But that rain has been a blessing for some plants and the death knell for others.
Cactus and succulents like dry conditions. Correct? But when the rain comes they burst into flower. First you might notice a slight protuberance on the stem. Sometimes smooth and sometimes fuzzy. It's a signal that within days a glorious flower will arrive.
Is there anything more beautiful? Each day a new cactus opened.
The flowers on the stapelia, Stapelia gigantia are jostling for position. I kept my eyes open for maggots but this time it would seem no flies visited. A blessing.
Day lilies have burst into bloom again. I always worry about out of season blooming thinking that maybe there will be no spring bloom. Sometimes this happens in the fall with my Philadelphus but it has always bloomed again in the spring again. I certainly hope this will be the case with these day lilies which have been putting out blooms every day for over 3 weeks.
Ditch lilies are blooming on the ground because their foliage is now hidden by the ever increasing size of the Philippine violet. The flower stems just grew out along the ground until they found the light.
But among all the good surprises there have been some bad ones. A few cactus have rotted inside and the gopher plant, despite being planted in very free draining soil is rotting. I have noticed a lot of splits on the stems which may result from them taking up to much water. Rather like tomatoes which split after too much rain.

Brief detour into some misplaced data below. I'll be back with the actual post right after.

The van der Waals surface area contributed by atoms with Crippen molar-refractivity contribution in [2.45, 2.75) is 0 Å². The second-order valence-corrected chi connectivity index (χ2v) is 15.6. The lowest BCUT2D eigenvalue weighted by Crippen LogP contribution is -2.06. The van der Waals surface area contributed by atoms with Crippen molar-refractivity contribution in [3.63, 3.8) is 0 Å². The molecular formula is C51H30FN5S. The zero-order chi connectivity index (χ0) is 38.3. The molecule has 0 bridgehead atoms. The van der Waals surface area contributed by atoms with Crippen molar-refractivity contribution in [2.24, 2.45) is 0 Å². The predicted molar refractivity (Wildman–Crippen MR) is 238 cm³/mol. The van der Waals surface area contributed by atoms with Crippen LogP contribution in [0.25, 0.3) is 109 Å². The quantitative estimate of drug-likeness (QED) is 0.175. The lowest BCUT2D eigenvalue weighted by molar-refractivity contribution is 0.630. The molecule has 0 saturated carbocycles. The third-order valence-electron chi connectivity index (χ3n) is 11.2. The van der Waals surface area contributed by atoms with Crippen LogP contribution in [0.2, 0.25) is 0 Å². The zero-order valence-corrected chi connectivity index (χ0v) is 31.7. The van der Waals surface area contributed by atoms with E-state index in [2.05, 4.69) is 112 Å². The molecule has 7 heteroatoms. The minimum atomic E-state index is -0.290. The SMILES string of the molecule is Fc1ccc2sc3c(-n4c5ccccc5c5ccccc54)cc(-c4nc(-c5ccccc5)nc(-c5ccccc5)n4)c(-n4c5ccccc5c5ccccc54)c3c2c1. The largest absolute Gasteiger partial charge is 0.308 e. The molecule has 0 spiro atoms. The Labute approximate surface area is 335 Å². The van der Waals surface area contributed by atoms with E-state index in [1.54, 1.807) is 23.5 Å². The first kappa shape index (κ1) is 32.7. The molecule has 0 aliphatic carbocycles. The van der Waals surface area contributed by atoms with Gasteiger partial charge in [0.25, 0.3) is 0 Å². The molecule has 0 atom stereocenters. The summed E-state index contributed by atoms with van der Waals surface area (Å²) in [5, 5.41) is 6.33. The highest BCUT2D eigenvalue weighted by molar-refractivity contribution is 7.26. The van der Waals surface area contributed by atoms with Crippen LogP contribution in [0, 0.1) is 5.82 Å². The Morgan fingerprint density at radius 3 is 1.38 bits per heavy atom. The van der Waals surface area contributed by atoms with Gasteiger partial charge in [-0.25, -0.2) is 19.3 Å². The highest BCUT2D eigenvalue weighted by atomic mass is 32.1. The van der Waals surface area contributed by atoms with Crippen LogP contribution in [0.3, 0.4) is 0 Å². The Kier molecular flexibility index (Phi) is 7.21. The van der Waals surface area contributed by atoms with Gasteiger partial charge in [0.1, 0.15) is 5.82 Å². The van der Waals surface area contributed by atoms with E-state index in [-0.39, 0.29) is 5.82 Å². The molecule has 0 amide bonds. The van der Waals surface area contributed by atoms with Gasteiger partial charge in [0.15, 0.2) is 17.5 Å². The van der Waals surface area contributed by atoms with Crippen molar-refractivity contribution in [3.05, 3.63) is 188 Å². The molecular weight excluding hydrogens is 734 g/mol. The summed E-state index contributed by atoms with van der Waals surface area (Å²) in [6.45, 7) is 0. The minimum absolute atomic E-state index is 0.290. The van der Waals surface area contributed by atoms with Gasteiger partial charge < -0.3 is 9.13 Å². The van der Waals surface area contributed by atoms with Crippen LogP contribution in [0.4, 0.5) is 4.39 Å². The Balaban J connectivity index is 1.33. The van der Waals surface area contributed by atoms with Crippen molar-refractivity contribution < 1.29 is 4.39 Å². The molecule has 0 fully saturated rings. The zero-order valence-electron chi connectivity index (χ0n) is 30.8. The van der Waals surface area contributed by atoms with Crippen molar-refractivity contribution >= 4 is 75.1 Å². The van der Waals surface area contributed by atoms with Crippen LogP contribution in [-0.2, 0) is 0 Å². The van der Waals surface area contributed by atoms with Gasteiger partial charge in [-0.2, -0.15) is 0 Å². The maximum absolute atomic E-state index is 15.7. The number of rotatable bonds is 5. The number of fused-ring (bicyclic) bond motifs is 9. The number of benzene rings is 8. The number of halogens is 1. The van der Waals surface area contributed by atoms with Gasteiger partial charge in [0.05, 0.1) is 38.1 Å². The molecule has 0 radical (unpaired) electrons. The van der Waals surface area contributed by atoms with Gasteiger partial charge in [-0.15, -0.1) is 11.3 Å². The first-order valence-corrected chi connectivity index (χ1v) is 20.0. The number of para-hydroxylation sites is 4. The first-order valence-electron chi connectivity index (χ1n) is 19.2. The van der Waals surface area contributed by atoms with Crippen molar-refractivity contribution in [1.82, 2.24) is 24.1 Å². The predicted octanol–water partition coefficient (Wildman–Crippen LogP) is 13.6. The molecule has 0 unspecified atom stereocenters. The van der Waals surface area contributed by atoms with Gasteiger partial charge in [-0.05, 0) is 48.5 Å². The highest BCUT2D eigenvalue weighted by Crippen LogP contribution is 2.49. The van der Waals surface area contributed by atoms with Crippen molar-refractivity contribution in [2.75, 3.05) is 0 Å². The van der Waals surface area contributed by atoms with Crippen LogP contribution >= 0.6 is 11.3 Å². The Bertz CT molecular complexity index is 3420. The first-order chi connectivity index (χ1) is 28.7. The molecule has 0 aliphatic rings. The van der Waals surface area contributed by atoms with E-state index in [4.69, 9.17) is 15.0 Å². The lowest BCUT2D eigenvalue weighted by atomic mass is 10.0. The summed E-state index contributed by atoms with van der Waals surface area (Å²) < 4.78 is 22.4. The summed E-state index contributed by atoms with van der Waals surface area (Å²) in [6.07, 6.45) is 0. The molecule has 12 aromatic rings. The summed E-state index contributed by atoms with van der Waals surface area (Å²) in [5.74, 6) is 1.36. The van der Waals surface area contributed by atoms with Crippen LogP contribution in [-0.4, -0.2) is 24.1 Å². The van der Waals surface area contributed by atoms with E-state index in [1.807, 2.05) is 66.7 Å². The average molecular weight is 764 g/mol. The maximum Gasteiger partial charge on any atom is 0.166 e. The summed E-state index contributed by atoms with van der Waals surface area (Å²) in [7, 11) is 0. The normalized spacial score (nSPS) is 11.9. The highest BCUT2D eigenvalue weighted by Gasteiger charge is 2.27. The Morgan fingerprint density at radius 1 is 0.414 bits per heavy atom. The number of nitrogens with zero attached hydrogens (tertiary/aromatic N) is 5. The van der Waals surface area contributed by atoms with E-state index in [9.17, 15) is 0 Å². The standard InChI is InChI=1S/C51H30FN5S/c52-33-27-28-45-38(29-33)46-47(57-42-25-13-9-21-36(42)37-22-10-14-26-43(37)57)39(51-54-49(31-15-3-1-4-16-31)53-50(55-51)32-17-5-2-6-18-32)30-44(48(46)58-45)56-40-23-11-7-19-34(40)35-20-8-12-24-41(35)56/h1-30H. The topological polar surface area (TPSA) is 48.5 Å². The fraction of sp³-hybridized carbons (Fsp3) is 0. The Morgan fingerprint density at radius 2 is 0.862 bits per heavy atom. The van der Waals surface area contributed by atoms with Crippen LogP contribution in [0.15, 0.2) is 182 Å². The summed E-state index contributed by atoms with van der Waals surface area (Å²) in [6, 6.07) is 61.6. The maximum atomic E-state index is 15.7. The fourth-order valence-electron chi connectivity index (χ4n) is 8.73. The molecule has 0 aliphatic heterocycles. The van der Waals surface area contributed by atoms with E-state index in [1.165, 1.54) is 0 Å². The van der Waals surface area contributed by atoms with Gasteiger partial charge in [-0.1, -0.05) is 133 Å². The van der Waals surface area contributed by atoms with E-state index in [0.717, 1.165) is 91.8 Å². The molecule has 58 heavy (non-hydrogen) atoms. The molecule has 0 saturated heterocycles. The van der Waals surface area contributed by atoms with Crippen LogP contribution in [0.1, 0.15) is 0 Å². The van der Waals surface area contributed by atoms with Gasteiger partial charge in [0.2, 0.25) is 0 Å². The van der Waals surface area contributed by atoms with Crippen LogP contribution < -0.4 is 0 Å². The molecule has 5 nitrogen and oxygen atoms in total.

I have actually pulled a couple out because I can see they are a lost cause with many of their leaves brown and stems rotting. I am so sad because come spring this is one of my favorite plants lighting up the garden with its chartreuse blooms.
But our lakes are full and the landscapes are green again so the loss of a few plants is a small price to pay. Although I have heard recently that a lot of post oak tress are dying and they are blaming inconsistent weather patterns. I hope the same doesn't happen to the live oaks too or we are going to see vast changes in our landscapes.